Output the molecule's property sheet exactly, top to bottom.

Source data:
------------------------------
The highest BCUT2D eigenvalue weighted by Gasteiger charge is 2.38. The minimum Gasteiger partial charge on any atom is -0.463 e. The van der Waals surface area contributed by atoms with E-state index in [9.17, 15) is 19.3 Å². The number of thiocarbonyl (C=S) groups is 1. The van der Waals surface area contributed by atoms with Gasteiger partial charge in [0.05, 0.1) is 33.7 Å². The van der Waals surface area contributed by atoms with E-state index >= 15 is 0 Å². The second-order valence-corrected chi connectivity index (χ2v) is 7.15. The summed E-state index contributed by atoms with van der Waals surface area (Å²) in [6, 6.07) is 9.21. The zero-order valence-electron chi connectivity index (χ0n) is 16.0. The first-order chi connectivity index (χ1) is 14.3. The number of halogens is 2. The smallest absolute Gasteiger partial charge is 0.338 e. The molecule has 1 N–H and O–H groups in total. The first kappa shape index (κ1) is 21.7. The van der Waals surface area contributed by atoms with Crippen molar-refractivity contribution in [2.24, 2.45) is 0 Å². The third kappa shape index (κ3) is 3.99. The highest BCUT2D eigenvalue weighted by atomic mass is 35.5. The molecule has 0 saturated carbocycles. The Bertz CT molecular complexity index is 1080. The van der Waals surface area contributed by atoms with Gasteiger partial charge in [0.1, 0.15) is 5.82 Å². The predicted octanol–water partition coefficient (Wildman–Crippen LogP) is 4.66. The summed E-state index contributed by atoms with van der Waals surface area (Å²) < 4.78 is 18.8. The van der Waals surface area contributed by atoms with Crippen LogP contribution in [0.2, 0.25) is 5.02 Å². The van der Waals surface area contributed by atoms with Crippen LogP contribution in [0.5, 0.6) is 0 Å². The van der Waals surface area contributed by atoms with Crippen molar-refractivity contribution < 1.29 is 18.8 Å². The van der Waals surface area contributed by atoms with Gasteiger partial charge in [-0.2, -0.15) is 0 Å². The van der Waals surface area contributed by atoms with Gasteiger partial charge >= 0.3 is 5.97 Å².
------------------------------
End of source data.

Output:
The highest BCUT2D eigenvalue weighted by Gasteiger charge is 2.38. The minimum Gasteiger partial charge on any atom is -0.463 e. The van der Waals surface area contributed by atoms with E-state index in [9.17, 15) is 19.3 Å². The number of thiocarbonyl (C=S) groups is 1. The van der Waals surface area contributed by atoms with Gasteiger partial charge in [0.05, 0.1) is 33.7 Å². The van der Waals surface area contributed by atoms with E-state index >= 15 is 0 Å². The second-order valence-corrected chi connectivity index (χ2v) is 7.15. The summed E-state index contributed by atoms with van der Waals surface area (Å²) in [6, 6.07) is 9.21. The zero-order valence-electron chi connectivity index (χ0n) is 16.0. The first-order chi connectivity index (χ1) is 14.3. The number of halogens is 2. The smallest absolute Gasteiger partial charge is 0.338 e. The molecule has 1 N–H and O–H groups in total. The first kappa shape index (κ1) is 21.7. The van der Waals surface area contributed by atoms with Crippen molar-refractivity contribution in [2.24, 2.45) is 0 Å². The third kappa shape index (κ3) is 3.99. The highest BCUT2D eigenvalue weighted by atomic mass is 35.5. The molecule has 0 saturated carbocycles. The Bertz CT molecular complexity index is 1080. The van der Waals surface area contributed by atoms with Gasteiger partial charge in [0.1, 0.15) is 5.82 Å². The predicted octanol–water partition coefficient (Wildman–Crippen LogP) is 4.66. The summed E-state index contributed by atoms with van der Waals surface area (Å²) < 4.78 is 18.8. The van der Waals surface area contributed by atoms with Crippen LogP contribution in [0.2, 0.25) is 5.02 Å². The van der Waals surface area contributed by atoms with Crippen LogP contribution in [0.5, 0.6) is 0 Å². The van der Waals surface area contributed by atoms with Crippen molar-refractivity contribution < 1.29 is 18.8 Å². The van der Waals surface area contributed by atoms with Gasteiger partial charge in [-0.2, -0.15) is 0 Å². The van der Waals surface area contributed by atoms with Gasteiger partial charge >= 0.3 is 5.97 Å².